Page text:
Johnathan Thurston with fans during the Cowboys' premiership trophy tour of North Queensland.

His on-field efforts to bring the Cowboys a maiden premiership have been lauded around the world but Johnathan Thurston has been honoured for his work in the North Queensland community with an honorary doctorate from James Cook University.

An Honorary Doctor of Letters is one of the highest honours that the Townsville university can bestow and completes an unforgettable year for Thurston who won the Telstra Premiership with the Cowboys, the State of Origin shield with Queensland, a record third Golden Boot as the world's best player and also married long-time partner Samantha Lynch.

James Cook University’s Chancellor, Lt. Gen. John Grey AC (Retired) said Thurston deserved to be recognised for the positive influence that stretches far beyond the football field.

"He is a mentor to so many in North Queensland and beyond," Chancellor Grey said.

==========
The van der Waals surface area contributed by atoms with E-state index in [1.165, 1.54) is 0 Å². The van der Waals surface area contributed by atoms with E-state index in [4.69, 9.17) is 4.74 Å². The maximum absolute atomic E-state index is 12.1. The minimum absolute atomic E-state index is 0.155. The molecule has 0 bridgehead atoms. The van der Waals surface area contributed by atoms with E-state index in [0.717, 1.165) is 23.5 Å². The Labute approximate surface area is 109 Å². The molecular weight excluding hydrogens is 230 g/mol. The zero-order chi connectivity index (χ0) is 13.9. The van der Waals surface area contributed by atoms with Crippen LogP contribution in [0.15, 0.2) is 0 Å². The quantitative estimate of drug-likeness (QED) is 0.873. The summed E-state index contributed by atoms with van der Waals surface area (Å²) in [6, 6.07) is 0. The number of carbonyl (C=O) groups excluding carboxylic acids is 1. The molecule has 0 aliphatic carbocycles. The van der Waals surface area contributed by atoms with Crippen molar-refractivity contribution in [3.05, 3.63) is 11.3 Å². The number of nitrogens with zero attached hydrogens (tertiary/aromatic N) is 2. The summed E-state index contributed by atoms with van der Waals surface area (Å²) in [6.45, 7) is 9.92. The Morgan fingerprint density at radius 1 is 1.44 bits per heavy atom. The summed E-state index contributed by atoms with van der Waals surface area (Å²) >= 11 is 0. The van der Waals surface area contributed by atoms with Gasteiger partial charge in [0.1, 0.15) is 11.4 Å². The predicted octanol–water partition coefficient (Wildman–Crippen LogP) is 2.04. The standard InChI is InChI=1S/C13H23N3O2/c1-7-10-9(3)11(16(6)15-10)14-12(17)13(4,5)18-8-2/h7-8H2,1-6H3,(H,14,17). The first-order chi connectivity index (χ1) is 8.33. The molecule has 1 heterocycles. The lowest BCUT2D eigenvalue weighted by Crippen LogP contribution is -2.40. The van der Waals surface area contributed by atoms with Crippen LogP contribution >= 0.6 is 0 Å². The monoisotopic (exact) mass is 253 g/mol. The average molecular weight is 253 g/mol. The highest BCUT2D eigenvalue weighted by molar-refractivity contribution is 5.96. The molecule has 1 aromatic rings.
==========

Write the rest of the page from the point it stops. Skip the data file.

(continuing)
"The qualities he displays – humility, sportsmanship, leadership, mateship, and loyalty to his community – are widely respected.

"Johnathan Thurston is an inspiration to youth and the broader community.

"Aside from his exceptional sporting achievements, he has shown what can be achieved by working with communities to achieve a brighter future."

The Cowboys co-captain who was on Tuesday named to captain the Indigenous All Stars in Brisbane on February 13 said it was an amazing way to end an incredible year.

"It has been an amazing year for me personally and professionally, and I am really excited to be finishing the year with this honour," Thurston said.

"I take pride in the work I do and the time I spend in the community. I am passionate about North Queensland and the North Queensland people.

"I believe that the way forward for Indigenous people is through education and I am committed to using my profile to assist that cause in any way possible.

"Thank you to James Cook University for recognising the work I do away from the football field."